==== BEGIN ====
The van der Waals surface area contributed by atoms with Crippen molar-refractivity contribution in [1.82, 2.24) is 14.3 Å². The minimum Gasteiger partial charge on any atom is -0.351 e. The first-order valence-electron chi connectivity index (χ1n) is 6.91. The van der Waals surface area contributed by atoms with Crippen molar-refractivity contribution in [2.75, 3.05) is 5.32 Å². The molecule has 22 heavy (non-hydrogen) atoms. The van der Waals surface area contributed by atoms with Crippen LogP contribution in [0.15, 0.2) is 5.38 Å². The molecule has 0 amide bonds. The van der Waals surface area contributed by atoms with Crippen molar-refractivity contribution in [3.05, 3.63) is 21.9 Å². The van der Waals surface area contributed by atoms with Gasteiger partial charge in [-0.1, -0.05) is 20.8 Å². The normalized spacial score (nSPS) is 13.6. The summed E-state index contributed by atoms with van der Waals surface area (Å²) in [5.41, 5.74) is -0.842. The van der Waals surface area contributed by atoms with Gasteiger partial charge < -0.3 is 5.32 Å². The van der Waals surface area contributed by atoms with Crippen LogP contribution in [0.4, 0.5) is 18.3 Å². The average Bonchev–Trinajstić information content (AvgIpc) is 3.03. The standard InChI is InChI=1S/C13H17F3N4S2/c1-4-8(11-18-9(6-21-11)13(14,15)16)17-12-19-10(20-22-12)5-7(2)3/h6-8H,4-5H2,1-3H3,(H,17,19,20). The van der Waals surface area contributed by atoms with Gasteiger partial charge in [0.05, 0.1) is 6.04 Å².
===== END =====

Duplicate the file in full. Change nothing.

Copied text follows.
The van der Waals surface area contributed by atoms with Crippen molar-refractivity contribution in [1.82, 2.24) is 14.3 Å². The minimum Gasteiger partial charge on any atom is -0.351 e. The first-order valence-electron chi connectivity index (χ1n) is 6.91. The van der Waals surface area contributed by atoms with Crippen molar-refractivity contribution in [2.75, 3.05) is 5.32 Å². The molecule has 22 heavy (non-hydrogen) atoms. The van der Waals surface area contributed by atoms with Crippen LogP contribution in [0.15, 0.2) is 5.38 Å². The molecule has 0 amide bonds. The van der Waals surface area contributed by atoms with Crippen molar-refractivity contribution in [3.05, 3.63) is 21.9 Å². The van der Waals surface area contributed by atoms with Gasteiger partial charge in [-0.1, -0.05) is 20.8 Å². The normalized spacial score (nSPS) is 13.6. The summed E-state index contributed by atoms with van der Waals surface area (Å²) in [5.41, 5.74) is -0.842. The van der Waals surface area contributed by atoms with Gasteiger partial charge < -0.3 is 5.32 Å². The van der Waals surface area contributed by atoms with Crippen LogP contribution in [0.4, 0.5) is 18.3 Å². The average Bonchev–Trinajstić information content (AvgIpc) is 3.03. The standard InChI is InChI=1S/C13H17F3N4S2/c1-4-8(11-18-9(6-21-11)13(14,15)16)17-12-19-10(20-22-12)5-7(2)3/h6-8H,4-5H2,1-3H3,(H,17,19,20). The van der Waals surface area contributed by atoms with Gasteiger partial charge in [0.05, 0.1) is 6.04 Å².